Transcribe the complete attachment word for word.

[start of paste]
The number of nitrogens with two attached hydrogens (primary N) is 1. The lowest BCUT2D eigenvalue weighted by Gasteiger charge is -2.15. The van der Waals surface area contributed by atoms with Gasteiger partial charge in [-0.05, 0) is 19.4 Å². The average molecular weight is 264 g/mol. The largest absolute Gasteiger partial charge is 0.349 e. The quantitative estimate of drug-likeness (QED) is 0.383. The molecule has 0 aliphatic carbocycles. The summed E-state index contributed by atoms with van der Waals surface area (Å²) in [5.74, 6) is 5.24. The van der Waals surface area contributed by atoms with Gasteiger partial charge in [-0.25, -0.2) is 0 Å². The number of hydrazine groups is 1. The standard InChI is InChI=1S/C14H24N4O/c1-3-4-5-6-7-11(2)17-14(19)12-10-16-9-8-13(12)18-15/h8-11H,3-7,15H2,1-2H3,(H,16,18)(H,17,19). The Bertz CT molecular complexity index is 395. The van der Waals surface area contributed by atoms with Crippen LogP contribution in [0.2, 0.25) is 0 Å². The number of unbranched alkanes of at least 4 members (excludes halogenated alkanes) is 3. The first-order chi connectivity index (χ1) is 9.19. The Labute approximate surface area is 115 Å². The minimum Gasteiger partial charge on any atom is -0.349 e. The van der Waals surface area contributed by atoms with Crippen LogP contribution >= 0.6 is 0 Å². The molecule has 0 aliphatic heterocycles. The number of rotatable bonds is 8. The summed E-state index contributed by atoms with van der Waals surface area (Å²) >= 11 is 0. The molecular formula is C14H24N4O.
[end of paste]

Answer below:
The number of nitrogens with two attached hydrogens (primary N) is 1. The lowest BCUT2D eigenvalue weighted by Gasteiger charge is -2.15. The van der Waals surface area contributed by atoms with Gasteiger partial charge in [-0.05, 0) is 19.4 Å². The average molecular weight is 264 g/mol. The largest absolute Gasteiger partial charge is 0.349 e. The quantitative estimate of drug-likeness (QED) is 0.383. The molecule has 0 aliphatic carbocycles. The summed E-state index contributed by atoms with van der Waals surface area (Å²) in [5.74, 6) is 5.24. The van der Waals surface area contributed by atoms with Gasteiger partial charge in [-0.25, -0.2) is 0 Å². The number of hydrazine groups is 1. The standard InChI is InChI=1S/C14H24N4O/c1-3-4-5-6-7-11(2)17-14(19)12-10-16-9-8-13(12)18-15/h8-11H,3-7,15H2,1-2H3,(H,16,18)(H,17,19). The Bertz CT molecular complexity index is 395. The van der Waals surface area contributed by atoms with Crippen LogP contribution in [0.2, 0.25) is 0 Å². The number of unbranched alkanes of at least 4 members (excludes halogenated alkanes) is 3. The first-order chi connectivity index (χ1) is 9.19. The Labute approximate surface area is 115 Å². The minimum Gasteiger partial charge on any atom is -0.349 e. The van der Waals surface area contributed by atoms with Crippen LogP contribution >= 0.6 is 0 Å². The molecule has 0 aliphatic heterocycles. The number of rotatable bonds is 8. The summed E-state index contributed by atoms with van der Waals surface area (Å²) >= 11 is 0. The molecular formula is C14H24N4O.